Rather conveniently, and highly suspiciously, too, it was asserted at the height of the inquires in 1975 that two years earlier, in 1973, CIA Director, Richard Helms had ordered the destruction of the Agency’s MKUltra files. Fortunately, this did not stop the Church Committee or the Rockefeller Commission – both of whom had the courage and tenacity to forge ahead with their investigations, relying on sworn testimony from players in MKUltra, where documentation was no longer available for scrutiny, study and evaluation. The story that unfolded was both dark and disturbing –in equal degrees. Indeed, the scope of the project – and allied operations, too – was spelled out in an August 1977 document titled The Senate MK-Ultra Hearings that was prepared by the Senate Select Committee on Intelligence and the Committee on Human Resources, as a result of its probing into the secret world of the CIA. As the document explained:

“Research and development programs to find materials which could be used to alter human behavior were initiated in the late 1940s and early 1950s. These experimental programs originally included testing of drugs involving witting human subjects, and culminated in tests using unwitting, non-volunteer human subjects. These tests were designed to determine the potential effects of chemical or biological agents when used operationally against individuals unaware that they had received a drug.” The Committee then turned its attention to the overwhelming secrecy that surrounded these early 1940s/1950s projects: “The testing programs were considered highly sensitive by the intelligence agencies administering them. Few people, even within the agencies, knew of the programs and there is no evidence that either the Executive Branch or Congress were ever informed of them. “The highly compartmented nature of these programs may be explained in part by an observation made by the CIA Inspector General that, ‘the knowledge that the Agency is engaging in unethical and illicit activities would have serious repercussions in political and diplomatic circles and would be detrimental to the accomplishment of its missions.’”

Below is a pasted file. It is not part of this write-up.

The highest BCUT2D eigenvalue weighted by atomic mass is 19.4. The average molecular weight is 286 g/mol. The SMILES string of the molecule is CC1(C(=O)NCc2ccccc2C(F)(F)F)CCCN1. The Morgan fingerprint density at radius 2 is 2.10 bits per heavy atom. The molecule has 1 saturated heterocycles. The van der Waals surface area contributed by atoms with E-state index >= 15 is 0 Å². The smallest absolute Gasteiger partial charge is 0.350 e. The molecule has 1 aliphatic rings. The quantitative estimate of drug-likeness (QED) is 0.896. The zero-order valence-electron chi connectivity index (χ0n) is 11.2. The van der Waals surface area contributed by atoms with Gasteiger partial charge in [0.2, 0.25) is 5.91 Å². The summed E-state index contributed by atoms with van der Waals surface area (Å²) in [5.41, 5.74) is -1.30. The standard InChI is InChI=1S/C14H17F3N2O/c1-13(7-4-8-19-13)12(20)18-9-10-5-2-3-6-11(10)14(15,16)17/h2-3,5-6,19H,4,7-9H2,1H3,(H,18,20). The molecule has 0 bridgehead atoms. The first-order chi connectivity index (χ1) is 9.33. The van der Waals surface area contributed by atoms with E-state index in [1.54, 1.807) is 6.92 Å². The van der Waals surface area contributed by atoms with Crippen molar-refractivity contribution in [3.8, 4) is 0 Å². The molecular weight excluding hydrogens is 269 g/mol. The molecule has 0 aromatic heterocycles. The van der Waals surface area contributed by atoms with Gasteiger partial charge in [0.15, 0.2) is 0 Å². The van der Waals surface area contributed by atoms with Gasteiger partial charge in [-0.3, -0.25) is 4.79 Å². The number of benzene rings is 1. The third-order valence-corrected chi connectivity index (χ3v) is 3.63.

An example of a CIA MK-Ultra document

The research and development programs, and particularly the covert testing programs, resulted in massive abridgments of the rights of American citizens, and sometimes with tragic consequences, too. As prime evidence of this, the Committee uncovered details on the deaths of two Americans that were firmly attributed to the programs at issue; while other participants in the testing programs were said to still be suffering from the residual effects of the tests as late as the mid-1970s. And as the Committee starkly noted: “While some controlled testing of these substances might be defended, the nature of the tests, their scale, and the fact that they were continued for years after the danger of surreptitious administration of LSD to unwitting individuals was known, demonstrate a fundamental disregard for the value of human life.” There was far more to come: The Select Committee’s investigation of the testing and use of chemical and biological agents also raised serious questions about the adequacy of command and control procedures within the Central Intelligence Agency and military intelligence, and also about the nature of the relationships among the intelligence agencies, other governmental agencies, and private institutions and individuals that were also allied to the early mind-control studies.